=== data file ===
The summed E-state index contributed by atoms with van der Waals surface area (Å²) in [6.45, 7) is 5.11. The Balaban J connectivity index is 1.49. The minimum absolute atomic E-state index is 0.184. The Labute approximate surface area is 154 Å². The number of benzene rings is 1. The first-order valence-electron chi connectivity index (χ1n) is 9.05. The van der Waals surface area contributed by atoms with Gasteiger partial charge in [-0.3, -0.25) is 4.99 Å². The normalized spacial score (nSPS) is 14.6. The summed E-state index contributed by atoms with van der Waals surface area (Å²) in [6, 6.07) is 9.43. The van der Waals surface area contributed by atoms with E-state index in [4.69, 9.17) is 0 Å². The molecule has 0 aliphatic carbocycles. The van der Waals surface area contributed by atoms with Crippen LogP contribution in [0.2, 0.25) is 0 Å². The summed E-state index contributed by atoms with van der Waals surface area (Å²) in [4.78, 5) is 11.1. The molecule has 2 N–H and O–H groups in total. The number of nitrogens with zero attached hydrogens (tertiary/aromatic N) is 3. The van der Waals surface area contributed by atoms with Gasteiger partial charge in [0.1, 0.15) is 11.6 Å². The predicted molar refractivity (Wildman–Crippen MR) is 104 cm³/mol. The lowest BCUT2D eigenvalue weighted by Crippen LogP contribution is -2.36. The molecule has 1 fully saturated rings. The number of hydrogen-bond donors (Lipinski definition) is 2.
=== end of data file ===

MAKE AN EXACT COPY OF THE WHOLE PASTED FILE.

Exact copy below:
The summed E-state index contributed by atoms with van der Waals surface area (Å²) in [6.45, 7) is 5.11. The Balaban J connectivity index is 1.49. The minimum absolute atomic E-state index is 0.184. The Labute approximate surface area is 154 Å². The number of benzene rings is 1. The first-order valence-electron chi connectivity index (χ1n) is 9.05. The van der Waals surface area contributed by atoms with Gasteiger partial charge in [-0.3, -0.25) is 4.99 Å². The normalized spacial score (nSPS) is 14.6. The summed E-state index contributed by atoms with van der Waals surface area (Å²) in [6, 6.07) is 9.43. The van der Waals surface area contributed by atoms with E-state index in [4.69, 9.17) is 0 Å². The molecule has 0 aliphatic carbocycles. The van der Waals surface area contributed by atoms with Crippen LogP contribution in [0.2, 0.25) is 0 Å². The summed E-state index contributed by atoms with van der Waals surface area (Å²) in [4.78, 5) is 11.1. The molecule has 2 N–H and O–H groups in total. The number of nitrogens with zero attached hydrogens (tertiary/aromatic N) is 3. The van der Waals surface area contributed by atoms with Gasteiger partial charge in [0.1, 0.15) is 11.6 Å². The predicted molar refractivity (Wildman–Crippen MR) is 104 cm³/mol. The lowest BCUT2D eigenvalue weighted by Crippen LogP contribution is -2.36. The molecule has 1 fully saturated rings. The number of hydrogen-bond donors (Lipinski definition) is 2.